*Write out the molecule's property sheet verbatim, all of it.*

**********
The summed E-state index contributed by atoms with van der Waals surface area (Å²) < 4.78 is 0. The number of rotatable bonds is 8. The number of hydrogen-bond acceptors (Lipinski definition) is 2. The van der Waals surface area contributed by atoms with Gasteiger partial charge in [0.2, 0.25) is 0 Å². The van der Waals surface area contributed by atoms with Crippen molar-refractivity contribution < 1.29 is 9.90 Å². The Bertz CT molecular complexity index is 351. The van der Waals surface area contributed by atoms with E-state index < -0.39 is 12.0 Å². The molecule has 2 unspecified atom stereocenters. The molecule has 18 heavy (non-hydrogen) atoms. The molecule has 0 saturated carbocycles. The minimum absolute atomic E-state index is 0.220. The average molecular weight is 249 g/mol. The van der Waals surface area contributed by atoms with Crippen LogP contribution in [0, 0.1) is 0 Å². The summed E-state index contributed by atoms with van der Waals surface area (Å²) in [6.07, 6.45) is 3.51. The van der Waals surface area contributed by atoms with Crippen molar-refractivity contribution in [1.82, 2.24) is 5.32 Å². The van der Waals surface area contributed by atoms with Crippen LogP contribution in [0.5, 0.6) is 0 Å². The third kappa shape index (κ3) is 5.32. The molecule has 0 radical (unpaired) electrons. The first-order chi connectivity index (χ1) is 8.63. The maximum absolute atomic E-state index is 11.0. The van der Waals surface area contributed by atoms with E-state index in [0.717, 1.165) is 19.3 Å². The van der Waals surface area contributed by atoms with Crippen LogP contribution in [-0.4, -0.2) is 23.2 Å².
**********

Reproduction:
The summed E-state index contributed by atoms with van der Waals surface area (Å²) < 4.78 is 0. The number of rotatable bonds is 8. The number of hydrogen-bond acceptors (Lipinski definition) is 2. The van der Waals surface area contributed by atoms with Gasteiger partial charge in [0.2, 0.25) is 0 Å². The van der Waals surface area contributed by atoms with Crippen molar-refractivity contribution < 1.29 is 9.90 Å². The Bertz CT molecular complexity index is 351. The van der Waals surface area contributed by atoms with E-state index < -0.39 is 12.0 Å². The molecule has 2 unspecified atom stereocenters. The molecule has 18 heavy (non-hydrogen) atoms. The molecule has 0 saturated carbocycles. The minimum absolute atomic E-state index is 0.220. The average molecular weight is 249 g/mol. The van der Waals surface area contributed by atoms with Crippen LogP contribution in [0, 0.1) is 0 Å². The summed E-state index contributed by atoms with van der Waals surface area (Å²) in [6.07, 6.45) is 3.51. The van der Waals surface area contributed by atoms with Crippen molar-refractivity contribution in [1.82, 2.24) is 5.32 Å². The van der Waals surface area contributed by atoms with Crippen LogP contribution in [0.5, 0.6) is 0 Å². The third kappa shape index (κ3) is 5.32. The molecule has 0 radical (unpaired) electrons. The first-order chi connectivity index (χ1) is 8.63. The maximum absolute atomic E-state index is 11.0. The van der Waals surface area contributed by atoms with E-state index in [0.717, 1.165) is 19.3 Å². The van der Waals surface area contributed by atoms with Crippen LogP contribution in [-0.4, -0.2) is 23.2 Å².